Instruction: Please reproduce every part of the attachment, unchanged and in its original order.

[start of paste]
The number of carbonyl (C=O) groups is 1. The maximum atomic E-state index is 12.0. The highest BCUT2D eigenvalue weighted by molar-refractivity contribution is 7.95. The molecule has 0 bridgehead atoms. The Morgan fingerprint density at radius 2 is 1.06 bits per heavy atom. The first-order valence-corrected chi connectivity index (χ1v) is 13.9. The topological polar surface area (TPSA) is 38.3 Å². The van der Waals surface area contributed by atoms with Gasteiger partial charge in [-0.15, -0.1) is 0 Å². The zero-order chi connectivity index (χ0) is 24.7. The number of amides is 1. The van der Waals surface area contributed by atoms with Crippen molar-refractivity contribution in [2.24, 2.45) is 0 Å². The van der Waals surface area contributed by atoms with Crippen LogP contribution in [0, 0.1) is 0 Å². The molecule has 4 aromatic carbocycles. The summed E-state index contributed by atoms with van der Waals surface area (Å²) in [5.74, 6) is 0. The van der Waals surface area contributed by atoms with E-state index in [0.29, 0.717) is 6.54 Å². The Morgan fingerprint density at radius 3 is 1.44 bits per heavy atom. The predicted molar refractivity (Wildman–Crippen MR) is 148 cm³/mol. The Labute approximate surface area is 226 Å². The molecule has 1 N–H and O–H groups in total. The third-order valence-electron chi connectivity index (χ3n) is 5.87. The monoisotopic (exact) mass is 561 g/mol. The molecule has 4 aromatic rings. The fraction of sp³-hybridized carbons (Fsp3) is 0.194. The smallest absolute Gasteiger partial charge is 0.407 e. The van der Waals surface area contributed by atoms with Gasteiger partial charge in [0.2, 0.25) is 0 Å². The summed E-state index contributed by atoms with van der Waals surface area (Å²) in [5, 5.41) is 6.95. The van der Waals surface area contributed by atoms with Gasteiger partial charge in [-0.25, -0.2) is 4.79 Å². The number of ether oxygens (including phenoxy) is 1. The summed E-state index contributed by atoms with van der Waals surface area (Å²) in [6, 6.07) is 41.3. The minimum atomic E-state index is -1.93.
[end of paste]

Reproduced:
The number of carbonyl (C=O) groups is 1. The maximum atomic E-state index is 12.0. The highest BCUT2D eigenvalue weighted by molar-refractivity contribution is 7.95. The molecule has 0 bridgehead atoms. The Morgan fingerprint density at radius 2 is 1.06 bits per heavy atom. The first-order valence-corrected chi connectivity index (χ1v) is 13.9. The topological polar surface area (TPSA) is 38.3 Å². The van der Waals surface area contributed by atoms with Gasteiger partial charge in [-0.15, -0.1) is 0 Å². The zero-order chi connectivity index (χ0) is 24.7. The number of amides is 1. The van der Waals surface area contributed by atoms with Crippen molar-refractivity contribution in [2.24, 2.45) is 0 Å². The van der Waals surface area contributed by atoms with Crippen LogP contribution in [0, 0.1) is 0 Å². The molecule has 4 aromatic carbocycles. The summed E-state index contributed by atoms with van der Waals surface area (Å²) in [5.74, 6) is 0. The van der Waals surface area contributed by atoms with E-state index in [0.29, 0.717) is 6.54 Å². The Morgan fingerprint density at radius 3 is 1.44 bits per heavy atom. The predicted molar refractivity (Wildman–Crippen MR) is 148 cm³/mol. The Labute approximate surface area is 226 Å². The molecule has 1 N–H and O–H groups in total. The third-order valence-electron chi connectivity index (χ3n) is 5.87. The monoisotopic (exact) mass is 561 g/mol. The molecule has 4 aromatic rings. The fraction of sp³-hybridized carbons (Fsp3) is 0.194. The smallest absolute Gasteiger partial charge is 0.407 e. The van der Waals surface area contributed by atoms with Gasteiger partial charge in [0.2, 0.25) is 0 Å². The summed E-state index contributed by atoms with van der Waals surface area (Å²) in [5, 5.41) is 6.95. The van der Waals surface area contributed by atoms with Gasteiger partial charge in [-0.25, -0.2) is 4.79 Å². The number of ether oxygens (including phenoxy) is 1. The summed E-state index contributed by atoms with van der Waals surface area (Å²) in [6, 6.07) is 41.3. The minimum atomic E-state index is -1.93.